Six Tennessee sites have been added to the National Register of Historic Places.
Three middle Tennessee landmarks are among the new sites considered a cultural resource worthy of preservation.
Livingston's American Legion Post #4 was established in 1922 and moved into the Quonset hut in 1949.
The building has been used as a dance hall, voting precinct, library, community meeting area and veteran's service office.
Springfield's Mollie and Neel Glenn House is an example of an early 20th century home that combines several architectural styles including Classical Revival, Italianate, Craftsman and Art Nouveau. The house functioned as Robertson County's first public library from 1946 to 1962. It has served as the home of the Springfield Federation of Women since 1946.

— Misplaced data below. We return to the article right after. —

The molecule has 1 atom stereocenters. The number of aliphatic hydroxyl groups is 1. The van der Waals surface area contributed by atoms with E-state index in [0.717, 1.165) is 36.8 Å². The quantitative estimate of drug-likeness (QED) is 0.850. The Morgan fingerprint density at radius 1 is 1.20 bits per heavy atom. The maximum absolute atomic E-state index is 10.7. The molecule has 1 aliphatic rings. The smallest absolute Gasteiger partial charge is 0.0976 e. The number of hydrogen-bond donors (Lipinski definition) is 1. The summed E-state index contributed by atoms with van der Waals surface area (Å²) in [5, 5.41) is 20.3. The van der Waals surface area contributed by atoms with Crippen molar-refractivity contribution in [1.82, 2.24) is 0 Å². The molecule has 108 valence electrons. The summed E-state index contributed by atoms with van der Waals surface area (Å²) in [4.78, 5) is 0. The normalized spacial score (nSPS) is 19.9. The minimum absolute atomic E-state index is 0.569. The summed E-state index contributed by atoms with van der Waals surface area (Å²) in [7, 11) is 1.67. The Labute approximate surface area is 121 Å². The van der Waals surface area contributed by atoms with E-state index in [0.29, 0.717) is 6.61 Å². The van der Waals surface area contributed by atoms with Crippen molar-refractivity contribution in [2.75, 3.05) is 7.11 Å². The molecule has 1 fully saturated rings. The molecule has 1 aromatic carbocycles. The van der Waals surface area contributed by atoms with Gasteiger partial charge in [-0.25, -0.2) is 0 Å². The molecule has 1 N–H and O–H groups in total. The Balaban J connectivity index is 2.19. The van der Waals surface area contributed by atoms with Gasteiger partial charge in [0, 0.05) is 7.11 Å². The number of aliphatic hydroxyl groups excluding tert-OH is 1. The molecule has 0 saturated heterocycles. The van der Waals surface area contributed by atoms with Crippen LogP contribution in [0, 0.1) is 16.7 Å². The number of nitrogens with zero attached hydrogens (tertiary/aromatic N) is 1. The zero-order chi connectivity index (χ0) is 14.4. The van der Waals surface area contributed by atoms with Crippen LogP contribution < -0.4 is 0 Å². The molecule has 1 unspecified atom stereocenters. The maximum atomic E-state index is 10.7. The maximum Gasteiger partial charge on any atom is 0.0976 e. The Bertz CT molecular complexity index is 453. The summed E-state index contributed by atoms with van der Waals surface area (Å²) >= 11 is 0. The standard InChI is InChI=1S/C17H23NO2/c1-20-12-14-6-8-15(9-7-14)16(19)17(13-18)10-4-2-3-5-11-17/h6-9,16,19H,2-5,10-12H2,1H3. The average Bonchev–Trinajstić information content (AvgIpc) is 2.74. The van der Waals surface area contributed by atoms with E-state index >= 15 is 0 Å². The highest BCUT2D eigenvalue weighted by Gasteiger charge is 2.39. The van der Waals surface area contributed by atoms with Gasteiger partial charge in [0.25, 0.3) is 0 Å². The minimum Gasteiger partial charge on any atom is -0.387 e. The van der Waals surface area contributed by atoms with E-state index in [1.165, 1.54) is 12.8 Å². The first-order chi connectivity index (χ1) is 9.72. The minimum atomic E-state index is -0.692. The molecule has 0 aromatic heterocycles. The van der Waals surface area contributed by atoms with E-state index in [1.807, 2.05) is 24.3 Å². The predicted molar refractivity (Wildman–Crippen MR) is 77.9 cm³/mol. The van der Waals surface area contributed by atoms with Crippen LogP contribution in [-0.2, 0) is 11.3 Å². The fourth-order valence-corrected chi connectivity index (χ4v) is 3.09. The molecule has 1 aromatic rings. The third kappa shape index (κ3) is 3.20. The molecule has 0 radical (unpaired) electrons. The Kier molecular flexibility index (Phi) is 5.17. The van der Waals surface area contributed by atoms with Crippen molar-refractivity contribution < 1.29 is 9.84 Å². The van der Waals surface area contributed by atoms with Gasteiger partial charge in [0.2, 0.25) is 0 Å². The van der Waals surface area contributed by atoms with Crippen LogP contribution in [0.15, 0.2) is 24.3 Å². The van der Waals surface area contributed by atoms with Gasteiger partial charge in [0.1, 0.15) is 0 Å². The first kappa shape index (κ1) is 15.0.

Nashville's RCA Studio B is nationally known for its influence in performing arts and entertainment. RCA moved its Nashville studio to this building where artists including Dottie West, Willie Nelson, and Elvis Presley recorded there from 1957 to 1977. The site was purchased by the Mike Curb Family Foundation in 2001 and is now leased to the Country Music Hall of Fame and Museum.
Three other sites were added to the National Register of Historic Places: Ayres Hall on the University of Tennessee's Knoxville campus, General Lawrence D. Tyson House in Knoxville and the National Cotton Council Building located in Memphis.
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